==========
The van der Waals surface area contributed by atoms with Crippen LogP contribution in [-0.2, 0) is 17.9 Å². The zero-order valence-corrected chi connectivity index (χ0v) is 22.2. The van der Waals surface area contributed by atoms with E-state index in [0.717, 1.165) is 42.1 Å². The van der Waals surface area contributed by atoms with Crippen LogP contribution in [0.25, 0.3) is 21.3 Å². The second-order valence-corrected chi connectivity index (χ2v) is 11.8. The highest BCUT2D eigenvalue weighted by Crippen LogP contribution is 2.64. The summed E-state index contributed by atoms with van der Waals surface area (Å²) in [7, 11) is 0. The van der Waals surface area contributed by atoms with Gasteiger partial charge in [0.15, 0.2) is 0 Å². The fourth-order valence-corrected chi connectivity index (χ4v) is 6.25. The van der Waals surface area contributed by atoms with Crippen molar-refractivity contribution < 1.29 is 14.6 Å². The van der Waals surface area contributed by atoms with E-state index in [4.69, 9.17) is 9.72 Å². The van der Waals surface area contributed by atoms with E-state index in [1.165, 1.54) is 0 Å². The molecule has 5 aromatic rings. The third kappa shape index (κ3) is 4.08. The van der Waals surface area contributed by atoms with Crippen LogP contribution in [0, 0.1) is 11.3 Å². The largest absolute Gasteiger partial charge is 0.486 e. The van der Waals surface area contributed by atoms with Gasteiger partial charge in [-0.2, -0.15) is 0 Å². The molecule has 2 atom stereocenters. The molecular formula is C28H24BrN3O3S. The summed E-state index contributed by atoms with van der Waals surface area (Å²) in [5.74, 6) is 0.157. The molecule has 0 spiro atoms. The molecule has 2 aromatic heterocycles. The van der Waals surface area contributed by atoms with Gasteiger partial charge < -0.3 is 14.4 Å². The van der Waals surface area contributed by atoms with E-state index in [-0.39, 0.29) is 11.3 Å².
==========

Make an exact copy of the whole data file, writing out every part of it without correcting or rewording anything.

The van der Waals surface area contributed by atoms with Crippen LogP contribution in [-0.2, 0) is 17.9 Å². The zero-order valence-corrected chi connectivity index (χ0v) is 22.2. The van der Waals surface area contributed by atoms with E-state index in [0.717, 1.165) is 42.1 Å². The van der Waals surface area contributed by atoms with Crippen LogP contribution in [0.25, 0.3) is 21.3 Å². The second-order valence-corrected chi connectivity index (χ2v) is 11.8. The highest BCUT2D eigenvalue weighted by Crippen LogP contribution is 2.64. The summed E-state index contributed by atoms with van der Waals surface area (Å²) in [7, 11) is 0. The van der Waals surface area contributed by atoms with Gasteiger partial charge in [0.15, 0.2) is 0 Å². The fourth-order valence-corrected chi connectivity index (χ4v) is 6.25. The van der Waals surface area contributed by atoms with Crippen molar-refractivity contribution < 1.29 is 14.6 Å². The van der Waals surface area contributed by atoms with E-state index in [4.69, 9.17) is 9.72 Å². The van der Waals surface area contributed by atoms with E-state index in [1.165, 1.54) is 0 Å². The molecule has 5 aromatic rings. The third kappa shape index (κ3) is 4.08. The van der Waals surface area contributed by atoms with Crippen LogP contribution in [0, 0.1) is 11.3 Å². The largest absolute Gasteiger partial charge is 0.486 e. The van der Waals surface area contributed by atoms with Gasteiger partial charge in [-0.2, -0.15) is 0 Å². The molecule has 2 atom stereocenters. The molecular formula is C28H24BrN3O3S. The summed E-state index contributed by atoms with van der Waals surface area (Å²) in [5.74, 6) is 0.157. The molecule has 0 spiro atoms. The molecule has 2 aromatic heterocycles. The van der Waals surface area contributed by atoms with Gasteiger partial charge < -0.3 is 14.4 Å². The van der Waals surface area contributed by atoms with E-state index in [-0.39, 0.29) is 11.3 Å².